An ambitious strategy has been launched by the region’s ambulance service to improve the care and experience for people with dementia.
East of England Ambulance Service NHS Trust (EEAST) says it will develop a skilled and effective workforce able to champion compassionate person-centred care and recognise the early signs of dementia.
And it has pledged to become a dementia-friendly organisation.
The strategy was launched at the latest Board meeting in public on Wednesday, by one of the service’s area clinical leads Duncan Moore, with support from the Alzheimer’s Society.
It’s been implemented to support the Government’s National Dementia Strategy to ensure all people living with dementia and their carers should live well with dementia.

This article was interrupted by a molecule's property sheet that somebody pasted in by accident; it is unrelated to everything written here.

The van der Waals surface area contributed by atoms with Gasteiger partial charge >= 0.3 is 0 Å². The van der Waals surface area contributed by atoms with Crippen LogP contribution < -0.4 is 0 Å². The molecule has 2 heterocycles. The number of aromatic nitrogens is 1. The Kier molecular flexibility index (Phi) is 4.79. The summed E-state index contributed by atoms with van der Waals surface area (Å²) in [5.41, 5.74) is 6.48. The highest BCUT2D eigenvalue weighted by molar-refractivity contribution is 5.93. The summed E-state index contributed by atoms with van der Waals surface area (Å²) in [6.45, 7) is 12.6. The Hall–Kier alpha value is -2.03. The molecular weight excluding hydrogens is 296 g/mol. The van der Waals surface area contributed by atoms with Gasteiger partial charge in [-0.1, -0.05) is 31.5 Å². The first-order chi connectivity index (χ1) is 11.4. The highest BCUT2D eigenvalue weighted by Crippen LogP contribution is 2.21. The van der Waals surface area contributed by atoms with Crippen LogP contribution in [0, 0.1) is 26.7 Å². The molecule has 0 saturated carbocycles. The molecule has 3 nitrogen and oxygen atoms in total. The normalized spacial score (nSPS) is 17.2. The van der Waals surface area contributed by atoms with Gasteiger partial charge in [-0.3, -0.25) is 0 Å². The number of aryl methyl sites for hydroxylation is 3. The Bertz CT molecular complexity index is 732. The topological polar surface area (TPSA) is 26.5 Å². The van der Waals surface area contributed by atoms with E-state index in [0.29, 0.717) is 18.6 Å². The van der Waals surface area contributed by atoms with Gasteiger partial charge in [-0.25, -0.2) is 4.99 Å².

The work over three years will be done in partnership with charities and health and social care statutory dementia care providers, as well as clinical commissioning groups and voluntary organisations.
Duncan said the collaborations will aid and support the work and contribute to improving the health and outcomes of those with dementia, and their carers: “Dementia is one of the greatest challenges facing our ageing society – there are more than 82,500 people in the East of England living with a diagnosis of dementia.
“Our patient transport services routinely work with people living with dementia, and of course we have to make emergency responses in the community to affected families and individuals so in our capacity as an ambulance service and seeing people living with dementia every single day we needed to put it at the centre of our work.”